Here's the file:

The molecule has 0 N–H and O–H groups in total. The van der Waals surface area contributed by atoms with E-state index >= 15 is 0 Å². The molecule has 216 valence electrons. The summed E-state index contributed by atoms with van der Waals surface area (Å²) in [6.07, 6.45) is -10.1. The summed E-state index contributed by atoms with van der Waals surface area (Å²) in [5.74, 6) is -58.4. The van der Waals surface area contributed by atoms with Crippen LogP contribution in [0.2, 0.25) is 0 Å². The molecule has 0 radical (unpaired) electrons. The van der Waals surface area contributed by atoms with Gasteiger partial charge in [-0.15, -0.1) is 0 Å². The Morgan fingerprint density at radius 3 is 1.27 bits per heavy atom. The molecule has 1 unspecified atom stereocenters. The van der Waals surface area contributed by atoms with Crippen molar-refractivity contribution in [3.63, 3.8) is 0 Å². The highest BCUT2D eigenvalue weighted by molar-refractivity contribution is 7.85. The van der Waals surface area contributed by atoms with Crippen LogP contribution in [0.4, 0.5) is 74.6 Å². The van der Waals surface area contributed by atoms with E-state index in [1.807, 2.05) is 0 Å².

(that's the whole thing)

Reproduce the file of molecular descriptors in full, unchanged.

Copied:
The molecule has 0 N–H and O–H groups in total. The van der Waals surface area contributed by atoms with E-state index >= 15 is 0 Å². The molecule has 216 valence electrons. The summed E-state index contributed by atoms with van der Waals surface area (Å²) in [6.07, 6.45) is -10.1. The summed E-state index contributed by atoms with van der Waals surface area (Å²) in [5.74, 6) is -58.4. The van der Waals surface area contributed by atoms with Crippen LogP contribution in [0.2, 0.25) is 0 Å². The molecule has 0 radical (unpaired) electrons. The van der Waals surface area contributed by atoms with Gasteiger partial charge in [-0.15, -0.1) is 0 Å². The Morgan fingerprint density at radius 3 is 1.27 bits per heavy atom. The molecule has 1 unspecified atom stereocenters. The van der Waals surface area contributed by atoms with Crippen molar-refractivity contribution in [3.63, 3.8) is 0 Å². The highest BCUT2D eigenvalue weighted by molar-refractivity contribution is 7.85. The van der Waals surface area contributed by atoms with Crippen LogP contribution in [0.4, 0.5) is 74.6 Å². The van der Waals surface area contributed by atoms with E-state index in [1.807, 2.05) is 0 Å².